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Publication numberUS4471865 A
Publication typeGrant
Application numberUS 06/368,320
Publication dateSep 18, 1984
Filing dateApr 14, 1982
Priority dateMay 14, 1981
Fee statusLapsed
Also published asDE3215007A1, DE3215008A1, US4505093
Publication number06368320, 368320, US 4471865 A, US 4471865A, US-A-4471865, US4471865 A, US4471865A
InventorsReginald F. Johnson
Original AssigneeBaker Perkins Holdings Plc
Export CitationBiBTeX, EndNote, RefMan
External Links: USPTO, USPTO Assignment, Espacenet
Packaging machines
US 4471865 A
Abstract
Article feeding apparatus includes a series of equally spaced pushers for advancing along a platform a procession of sweets or the like lying flat on the platform. The platform has a downwardly extending ramp and as the sweets travel down the ramp they are turned through 90 to an erect position under control of one or more restraining fingers which move in timed relationship with the pushers. A further turnover device may be provided for turning the erected sweets through a further 90.
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Claims(5)
I claim:
1. Article feeding apparatus comprising a platform having an upper horizontal portion, a lower horizontal portion and an upwardly convex curved ramp leading from the upper to the lower portion, a chain conveyor carrying a series of regularly pitched pushers arranged to feed along the upper portion of the platform and down the ramp a procession of individual sweets or like articles lying flat on said upper portion and restraining means moving in timed relationship with and cooperating with the pushers, said restraining means including a restraining finger arranged to travel in front of and cooperate with a leading end of each article as it reaches the ramp to prevent the article overshooting the ramp and cause the article to conform with the ramp and turn through 90 to an erect position as it reaches the lower portion of the platform and thereafter to move away from the erected article to free it for continued advance by one of said pushers.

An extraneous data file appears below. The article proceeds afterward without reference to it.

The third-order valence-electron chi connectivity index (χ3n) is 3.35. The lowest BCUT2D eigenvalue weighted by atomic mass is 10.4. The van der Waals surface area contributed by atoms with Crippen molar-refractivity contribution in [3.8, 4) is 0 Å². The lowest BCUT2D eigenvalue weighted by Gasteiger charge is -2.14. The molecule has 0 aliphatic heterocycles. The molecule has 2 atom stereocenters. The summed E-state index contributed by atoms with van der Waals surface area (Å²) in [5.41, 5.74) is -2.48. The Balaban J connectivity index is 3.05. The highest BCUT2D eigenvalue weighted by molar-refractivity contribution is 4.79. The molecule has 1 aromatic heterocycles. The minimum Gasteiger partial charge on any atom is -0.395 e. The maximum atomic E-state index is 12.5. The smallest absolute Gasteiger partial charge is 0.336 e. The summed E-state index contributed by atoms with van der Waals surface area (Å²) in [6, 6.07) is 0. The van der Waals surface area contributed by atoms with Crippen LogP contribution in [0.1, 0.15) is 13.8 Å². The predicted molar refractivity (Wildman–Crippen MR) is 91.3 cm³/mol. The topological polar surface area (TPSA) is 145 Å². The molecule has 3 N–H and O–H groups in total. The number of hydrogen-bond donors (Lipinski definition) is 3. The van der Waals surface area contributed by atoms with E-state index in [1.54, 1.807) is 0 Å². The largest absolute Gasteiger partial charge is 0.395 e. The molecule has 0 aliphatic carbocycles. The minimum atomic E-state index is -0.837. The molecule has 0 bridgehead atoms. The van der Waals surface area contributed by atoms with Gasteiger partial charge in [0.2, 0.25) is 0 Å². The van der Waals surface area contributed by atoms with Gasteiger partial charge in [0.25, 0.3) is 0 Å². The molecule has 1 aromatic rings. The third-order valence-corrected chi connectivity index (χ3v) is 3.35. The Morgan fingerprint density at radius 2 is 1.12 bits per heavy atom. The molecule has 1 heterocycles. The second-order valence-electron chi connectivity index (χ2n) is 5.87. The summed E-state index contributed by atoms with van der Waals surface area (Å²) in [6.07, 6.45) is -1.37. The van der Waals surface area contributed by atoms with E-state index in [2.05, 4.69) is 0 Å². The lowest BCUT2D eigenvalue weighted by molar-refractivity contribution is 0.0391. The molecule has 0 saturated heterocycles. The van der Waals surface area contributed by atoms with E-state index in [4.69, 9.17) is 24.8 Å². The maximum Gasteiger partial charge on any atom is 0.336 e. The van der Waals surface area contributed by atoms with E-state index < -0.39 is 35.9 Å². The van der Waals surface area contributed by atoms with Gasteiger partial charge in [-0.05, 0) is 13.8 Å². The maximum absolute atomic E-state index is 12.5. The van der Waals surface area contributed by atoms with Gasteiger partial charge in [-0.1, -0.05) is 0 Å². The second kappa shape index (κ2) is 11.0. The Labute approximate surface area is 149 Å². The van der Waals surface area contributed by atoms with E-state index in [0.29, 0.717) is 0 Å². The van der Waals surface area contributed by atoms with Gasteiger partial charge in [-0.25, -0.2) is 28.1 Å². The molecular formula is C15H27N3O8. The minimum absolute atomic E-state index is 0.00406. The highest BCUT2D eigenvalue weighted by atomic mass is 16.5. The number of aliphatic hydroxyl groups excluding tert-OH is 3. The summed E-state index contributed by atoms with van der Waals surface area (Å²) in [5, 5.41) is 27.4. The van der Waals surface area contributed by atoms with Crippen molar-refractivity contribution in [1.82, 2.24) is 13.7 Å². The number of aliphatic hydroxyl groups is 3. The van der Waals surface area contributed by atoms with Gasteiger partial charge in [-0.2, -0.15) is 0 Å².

2. Apparatus according to claim 1, in which the restraining means is a positively rotated paddle wheel carrying at least one blade constituting the finger.
3. Apparatus according to claim 2, in which the paddle wheel carries a plurality of equally spaced blades which coact with consecutive articles in the procession.
4. Apparatus according to claim 1, wherein the length of the ramp, measured horizontally, is slightly less than the pitch distance between the pushers.
5. Apparatus according to claim 1, which includes a further turn-over device located above the lower portion of the platform and operative to turn each erected article through a further 90 as it is advanced by the pushers along said lower portion.
Description
BACKGROUND OF THE INVENTION

1. Field of the Invention